Commodore PC; another unimaginative clone in an overcrowded market. (evaluation) David H. Ahl.
At the srpings SICOB show in Paris, I had the opportunity to use the new Commodore PC which is now being sold in the U.K., France, Germany, and Canada. Commodore has no current plans to market the PC in the U.S. because their current channels of distribution are not appropriate for a business machine of this type.
Fundamentally, the Commodore PC is an IBM PC compatible with a garden variety 8088 mpu running at a sedate 4.7MHz, the same as the IBM PC. It ran our benchmark about 15% faster than the IBM PC, probably because GW Basic (on the Commodoree is slightly faster than BasicA on the PC. For most applications, however, the speed of the two machines will be identical.
Physically, the machine resides in the usual three units: system unit, keyboard, and monitor. The system unit is a shade larger than the PC; it sports two half-height 360K floppy disk drives on the right. It has a serial and a parallel port (with the IBM style 25-connector D plug). Inside are five expansion slots that you won't want to access too often if your machine is like the one at the show whose cover slid open with a grating sound like a snowplow on a bare road.
A basic machine is equipped with 256K of RAM. Additional memory, up to 640K, can reside on the main motherboard, which also contains the serial and parallel ports (no extra card needed).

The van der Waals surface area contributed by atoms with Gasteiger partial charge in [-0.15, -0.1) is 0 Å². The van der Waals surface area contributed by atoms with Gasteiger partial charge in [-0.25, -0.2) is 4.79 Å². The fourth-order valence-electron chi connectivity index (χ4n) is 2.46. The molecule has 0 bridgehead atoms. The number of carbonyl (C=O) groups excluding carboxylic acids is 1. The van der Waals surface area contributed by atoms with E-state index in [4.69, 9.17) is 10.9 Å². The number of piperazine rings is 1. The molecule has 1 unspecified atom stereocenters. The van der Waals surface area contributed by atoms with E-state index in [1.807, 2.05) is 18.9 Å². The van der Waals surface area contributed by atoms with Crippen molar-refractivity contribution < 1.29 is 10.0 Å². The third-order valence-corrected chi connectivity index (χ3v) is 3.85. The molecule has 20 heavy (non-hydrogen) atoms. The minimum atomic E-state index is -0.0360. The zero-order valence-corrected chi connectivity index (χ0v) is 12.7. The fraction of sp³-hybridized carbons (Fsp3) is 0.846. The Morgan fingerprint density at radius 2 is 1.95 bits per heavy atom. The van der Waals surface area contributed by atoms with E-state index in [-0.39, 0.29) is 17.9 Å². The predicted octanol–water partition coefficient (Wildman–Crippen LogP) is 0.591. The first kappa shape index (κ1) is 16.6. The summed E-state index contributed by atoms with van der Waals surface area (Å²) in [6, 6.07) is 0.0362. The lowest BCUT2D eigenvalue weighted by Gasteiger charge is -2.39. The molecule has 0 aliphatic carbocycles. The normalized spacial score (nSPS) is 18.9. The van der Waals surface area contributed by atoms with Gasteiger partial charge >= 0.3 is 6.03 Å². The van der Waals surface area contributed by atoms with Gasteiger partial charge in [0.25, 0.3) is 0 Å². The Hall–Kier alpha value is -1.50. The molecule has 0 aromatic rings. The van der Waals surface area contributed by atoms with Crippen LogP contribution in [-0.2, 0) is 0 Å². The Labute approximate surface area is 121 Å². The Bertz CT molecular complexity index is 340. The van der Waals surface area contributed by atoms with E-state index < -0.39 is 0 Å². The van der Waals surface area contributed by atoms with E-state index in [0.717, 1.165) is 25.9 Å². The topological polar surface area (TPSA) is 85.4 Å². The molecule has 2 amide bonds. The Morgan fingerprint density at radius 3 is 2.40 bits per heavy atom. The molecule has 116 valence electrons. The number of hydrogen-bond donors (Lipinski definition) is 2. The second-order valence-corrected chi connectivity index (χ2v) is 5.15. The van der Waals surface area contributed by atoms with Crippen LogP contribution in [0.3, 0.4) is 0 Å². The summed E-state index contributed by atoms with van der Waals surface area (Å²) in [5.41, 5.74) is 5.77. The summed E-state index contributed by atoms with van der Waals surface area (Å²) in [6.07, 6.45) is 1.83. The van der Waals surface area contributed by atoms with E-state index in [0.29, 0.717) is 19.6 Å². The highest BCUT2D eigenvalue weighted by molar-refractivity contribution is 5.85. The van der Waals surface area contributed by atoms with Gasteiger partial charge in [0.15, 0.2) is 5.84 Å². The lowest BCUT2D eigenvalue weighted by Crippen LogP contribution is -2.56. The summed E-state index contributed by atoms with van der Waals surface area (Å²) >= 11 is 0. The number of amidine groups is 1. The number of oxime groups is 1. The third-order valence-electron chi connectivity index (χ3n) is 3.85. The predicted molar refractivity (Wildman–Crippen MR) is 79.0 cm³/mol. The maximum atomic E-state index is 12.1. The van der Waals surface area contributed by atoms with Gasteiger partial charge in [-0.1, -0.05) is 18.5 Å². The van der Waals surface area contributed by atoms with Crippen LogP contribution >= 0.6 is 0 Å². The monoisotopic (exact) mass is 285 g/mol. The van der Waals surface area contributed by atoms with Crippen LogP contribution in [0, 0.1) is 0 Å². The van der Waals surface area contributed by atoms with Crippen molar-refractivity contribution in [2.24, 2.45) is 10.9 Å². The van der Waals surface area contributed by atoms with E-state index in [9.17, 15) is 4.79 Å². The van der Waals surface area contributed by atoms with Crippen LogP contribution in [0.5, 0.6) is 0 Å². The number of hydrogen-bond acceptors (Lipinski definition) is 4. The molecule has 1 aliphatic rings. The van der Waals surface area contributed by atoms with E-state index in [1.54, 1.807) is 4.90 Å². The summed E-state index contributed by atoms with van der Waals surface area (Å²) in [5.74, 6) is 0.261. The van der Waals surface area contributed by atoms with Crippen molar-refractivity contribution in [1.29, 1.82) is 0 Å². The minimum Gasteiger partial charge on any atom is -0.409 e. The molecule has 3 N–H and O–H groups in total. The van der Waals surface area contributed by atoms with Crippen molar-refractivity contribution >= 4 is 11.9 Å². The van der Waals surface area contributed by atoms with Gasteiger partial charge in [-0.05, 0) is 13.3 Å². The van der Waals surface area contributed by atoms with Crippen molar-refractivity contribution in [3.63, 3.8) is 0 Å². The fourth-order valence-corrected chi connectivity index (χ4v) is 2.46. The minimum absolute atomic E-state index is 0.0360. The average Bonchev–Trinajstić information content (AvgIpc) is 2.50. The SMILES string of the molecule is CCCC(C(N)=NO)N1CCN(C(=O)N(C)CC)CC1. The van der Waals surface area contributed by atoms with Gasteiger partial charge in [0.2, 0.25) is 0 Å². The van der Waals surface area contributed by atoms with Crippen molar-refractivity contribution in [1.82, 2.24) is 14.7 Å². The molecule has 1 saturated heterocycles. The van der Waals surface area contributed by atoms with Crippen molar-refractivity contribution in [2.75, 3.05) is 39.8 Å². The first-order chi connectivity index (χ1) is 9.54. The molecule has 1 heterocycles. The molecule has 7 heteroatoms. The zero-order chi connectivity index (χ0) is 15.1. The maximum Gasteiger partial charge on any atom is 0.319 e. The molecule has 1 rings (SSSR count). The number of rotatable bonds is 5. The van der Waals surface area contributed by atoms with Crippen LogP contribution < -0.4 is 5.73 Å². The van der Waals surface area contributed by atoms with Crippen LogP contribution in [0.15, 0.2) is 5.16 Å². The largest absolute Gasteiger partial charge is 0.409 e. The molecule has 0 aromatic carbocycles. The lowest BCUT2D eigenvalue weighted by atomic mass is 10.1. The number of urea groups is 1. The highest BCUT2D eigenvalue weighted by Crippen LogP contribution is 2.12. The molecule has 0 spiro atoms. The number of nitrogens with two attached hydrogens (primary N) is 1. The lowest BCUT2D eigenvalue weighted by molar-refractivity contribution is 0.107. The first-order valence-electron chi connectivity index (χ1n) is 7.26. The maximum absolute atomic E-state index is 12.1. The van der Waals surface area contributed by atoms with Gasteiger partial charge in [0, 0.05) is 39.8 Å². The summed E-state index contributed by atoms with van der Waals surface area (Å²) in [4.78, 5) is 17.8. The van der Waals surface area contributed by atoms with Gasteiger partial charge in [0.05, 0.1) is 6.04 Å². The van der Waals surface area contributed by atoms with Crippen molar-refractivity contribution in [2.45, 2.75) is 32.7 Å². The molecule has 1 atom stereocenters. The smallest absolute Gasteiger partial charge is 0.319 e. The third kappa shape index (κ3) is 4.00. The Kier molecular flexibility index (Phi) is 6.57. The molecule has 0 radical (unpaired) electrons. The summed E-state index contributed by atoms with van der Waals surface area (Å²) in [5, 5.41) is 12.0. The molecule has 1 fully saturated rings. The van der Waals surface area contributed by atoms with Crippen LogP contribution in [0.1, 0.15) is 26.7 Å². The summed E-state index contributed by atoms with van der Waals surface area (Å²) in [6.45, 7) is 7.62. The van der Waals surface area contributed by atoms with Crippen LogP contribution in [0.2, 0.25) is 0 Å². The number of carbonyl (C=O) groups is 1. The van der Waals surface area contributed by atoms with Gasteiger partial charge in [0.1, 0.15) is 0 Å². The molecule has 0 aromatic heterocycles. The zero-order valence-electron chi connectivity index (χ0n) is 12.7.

the keyboard has a few minor changes compared to the IBM unit--specifically a larger RETURN key, CAPS LOCK and ALT keys away from the spacebar, and LEDs on the CAPS LOCK and NUM LOCK keys. These changes are nice, but on the con side, the keyboard is much lighter than the IBM unit giving it an insubstantial, plastic feel.
Naturally, the Commodore people told me that their PC was fully compatible with the IBM PC and, indeed, all the software packages at the show ran flawlessly (including Lotus 1-2-3 and Flight Simulator). However, I not from Peter Bright's review in Personal Computer World that he found at least one piece of software that would not run.
Is there a market for yet another PC compatible? The Commodore PC is not faster than the PC and has no advanced features. A built-in parallel port and memory on the motherboard are nice, but nice doesn't sell machines. Thus, the only real selling premise is price, announced as $2000, about the same as many other compatibles. Thus, I have to agree with the conclusion of PCW, "Too little and too late."
Products: Commodore PC (computer)